Video game playing increases food intake in adolescents: A randomized crossover study

Children's Hospital of Eastern Ontario Research Institute, Ottawa, Canada.
American Journal of Clinical Nutrition (Impact Factor: 6.92). 06/2011; 93(6):1196-203. DOI: 10.3945/ajcn.110.008680
Source: PubMed

ABSTRACT Video game playing has been linked to obesity in many observational studies. However, the influence of this sedentary activity on food intake is unknown.
The objective was to examine the acute effects of sedentary video game play on various components of energy balance.
With the use of a randomized crossover design, 22 healthy, normal-weight, male adolescents (mean ± SD age: 16.7 ± 1.1 y) completed two 1-h experimental conditions, namely video game play and rest in a sitting position, followed by an ad libitum lunch. The endpoints were spontaneous food intake, energy expenditure, stress markers, appetite sensations, and profiles of appetite-related hormones.
Heart rate, systolic and diastolic blood pressures, sympathetic tone, and mental workload were significantly higher during the video game play condition than during the resting condition (P < 0.05). Although energy expenditure was significantly higher during video game play than during rest (mean increase over resting: 89 kJ; P < 0.01), ad libitum energy intake after video game play exceeded that measured after rest by 335 kJ (P < 0.05). A daily energy surplus of 682 kJ (163 kcal) over resting (P < 0.01) was observed in the video game play condition. The increase in food intake associated with video game play was observed without increased sensations of hunger and was not compensated for during the rest of the day. Finally, the profiles of glucose, insulin, cortisol, and ghrelin did not suggest an up-regulation of appetite during the video game play condition.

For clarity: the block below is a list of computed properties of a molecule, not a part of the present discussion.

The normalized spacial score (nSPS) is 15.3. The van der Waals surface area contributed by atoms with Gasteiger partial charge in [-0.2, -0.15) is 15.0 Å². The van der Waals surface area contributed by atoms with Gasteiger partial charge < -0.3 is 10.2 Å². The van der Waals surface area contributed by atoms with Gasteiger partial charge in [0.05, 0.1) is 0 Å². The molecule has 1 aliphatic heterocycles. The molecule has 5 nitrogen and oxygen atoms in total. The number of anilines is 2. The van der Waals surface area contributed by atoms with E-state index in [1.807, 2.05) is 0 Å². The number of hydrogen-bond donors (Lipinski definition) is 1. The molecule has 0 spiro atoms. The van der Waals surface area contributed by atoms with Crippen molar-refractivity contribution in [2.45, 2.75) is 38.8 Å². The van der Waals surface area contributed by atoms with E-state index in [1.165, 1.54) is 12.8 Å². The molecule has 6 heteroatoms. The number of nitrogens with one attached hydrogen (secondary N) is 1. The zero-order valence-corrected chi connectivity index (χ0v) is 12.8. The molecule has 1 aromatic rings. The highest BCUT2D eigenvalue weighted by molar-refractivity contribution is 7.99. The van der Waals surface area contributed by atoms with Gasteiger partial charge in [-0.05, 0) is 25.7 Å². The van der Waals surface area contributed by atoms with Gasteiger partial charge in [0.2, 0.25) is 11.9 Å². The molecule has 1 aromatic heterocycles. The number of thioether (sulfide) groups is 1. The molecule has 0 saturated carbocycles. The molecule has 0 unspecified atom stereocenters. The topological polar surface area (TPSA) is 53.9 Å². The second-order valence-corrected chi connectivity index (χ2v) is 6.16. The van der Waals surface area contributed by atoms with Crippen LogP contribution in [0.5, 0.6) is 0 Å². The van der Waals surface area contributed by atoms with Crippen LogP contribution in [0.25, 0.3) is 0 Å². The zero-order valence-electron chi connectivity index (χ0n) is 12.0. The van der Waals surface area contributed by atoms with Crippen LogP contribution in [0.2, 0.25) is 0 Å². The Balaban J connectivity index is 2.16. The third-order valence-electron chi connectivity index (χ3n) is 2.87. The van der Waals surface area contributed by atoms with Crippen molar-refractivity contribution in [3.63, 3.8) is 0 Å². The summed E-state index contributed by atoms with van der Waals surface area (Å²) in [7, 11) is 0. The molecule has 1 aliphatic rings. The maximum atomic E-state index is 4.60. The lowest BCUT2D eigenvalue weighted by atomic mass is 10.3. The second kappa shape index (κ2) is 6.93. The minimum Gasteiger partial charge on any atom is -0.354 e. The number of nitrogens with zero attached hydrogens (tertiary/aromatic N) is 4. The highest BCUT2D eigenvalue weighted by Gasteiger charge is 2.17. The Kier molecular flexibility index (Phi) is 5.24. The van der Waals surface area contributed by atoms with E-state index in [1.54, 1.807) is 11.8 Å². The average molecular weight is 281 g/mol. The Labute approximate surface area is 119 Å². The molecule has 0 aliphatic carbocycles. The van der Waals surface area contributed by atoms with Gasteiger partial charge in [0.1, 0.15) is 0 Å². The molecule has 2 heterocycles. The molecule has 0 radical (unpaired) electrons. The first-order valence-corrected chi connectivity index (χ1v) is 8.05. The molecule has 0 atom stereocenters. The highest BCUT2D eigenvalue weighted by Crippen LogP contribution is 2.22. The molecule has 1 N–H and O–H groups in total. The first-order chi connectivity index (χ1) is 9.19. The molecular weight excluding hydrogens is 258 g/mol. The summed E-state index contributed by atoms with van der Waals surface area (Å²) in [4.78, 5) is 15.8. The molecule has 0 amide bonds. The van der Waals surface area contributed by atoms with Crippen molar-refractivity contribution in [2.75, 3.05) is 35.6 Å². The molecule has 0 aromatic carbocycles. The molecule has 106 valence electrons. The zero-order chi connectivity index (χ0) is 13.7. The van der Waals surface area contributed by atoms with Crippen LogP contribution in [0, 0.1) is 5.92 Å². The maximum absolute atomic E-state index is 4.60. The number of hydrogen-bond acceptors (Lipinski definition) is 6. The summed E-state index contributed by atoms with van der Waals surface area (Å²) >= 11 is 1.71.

A single session of video game play in healthy male adolescents is associated with an increased food intake, regardless of appetite sensations. The trial was registered at as NCT01013246.

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Available from: Jean-Philippe Chaput, Aug 13, 2015
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    • "It is impossible based on this study design to determine potential effects of game play on subsequent energy intake and expenditure. Play of video games with a traditional controller has been found to increase food consumption after a play session [25]; thus, it is possible that later increases in energy intake could erase the expenditure benefits of motion-controlled action gaming and result in overall positive energy balance. Results should also be generalized with caution due to possible differences between eligible participants who completed the study and those who did not attend their appointment or who were eligible but not asked to participate because recruitment goals (i.e., 100 participants, 50 per gender) were reached. "
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